Atomic-scale study of the formation of sodium–water complexes on Cu(110)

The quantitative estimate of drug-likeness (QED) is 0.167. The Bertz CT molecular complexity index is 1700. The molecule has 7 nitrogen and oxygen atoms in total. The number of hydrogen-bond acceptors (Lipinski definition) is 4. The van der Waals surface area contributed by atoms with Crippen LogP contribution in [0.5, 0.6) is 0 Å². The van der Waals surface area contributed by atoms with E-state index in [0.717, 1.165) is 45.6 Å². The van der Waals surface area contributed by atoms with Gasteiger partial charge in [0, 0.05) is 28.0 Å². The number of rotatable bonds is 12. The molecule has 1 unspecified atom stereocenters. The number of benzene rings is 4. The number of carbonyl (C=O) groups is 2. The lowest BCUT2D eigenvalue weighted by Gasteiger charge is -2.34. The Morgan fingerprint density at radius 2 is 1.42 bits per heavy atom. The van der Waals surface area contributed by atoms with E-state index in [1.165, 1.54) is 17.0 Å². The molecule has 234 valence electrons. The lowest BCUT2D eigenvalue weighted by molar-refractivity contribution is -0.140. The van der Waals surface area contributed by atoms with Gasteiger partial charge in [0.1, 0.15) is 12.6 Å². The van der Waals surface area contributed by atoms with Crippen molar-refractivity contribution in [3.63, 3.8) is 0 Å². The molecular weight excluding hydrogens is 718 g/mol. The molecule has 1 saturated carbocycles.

We observed individual sodium (Na) atoms and their complexes with water molecules on Cu(110) with scanning tunneling microscopy at 6 K. We induced the reaction of a Na adatom with one or two water molecules, which yielded two kinds of Na–water complexes. Density functional theory calculations were performed to study the structure of the complexes, which revealed that the water molecules are bonded to a Na atom along the  direction via an oxygen atom with the hydrogen atoms pointing toward the Cu atoms of the surface. The 1 : 1 Na–water complex is stablized by 225 meV upon bond formation, and the ligand water moves back and forth around the Na atom. The complex can accommodate another water molecule to yield a 1 : 2 Na–water complex with an energy gain of 214 meV. The atomic-scale identification of the alkali–water complexes would give fundamental insights into the hydration process of alkali cations and their specific adsorption onto metal electrodes.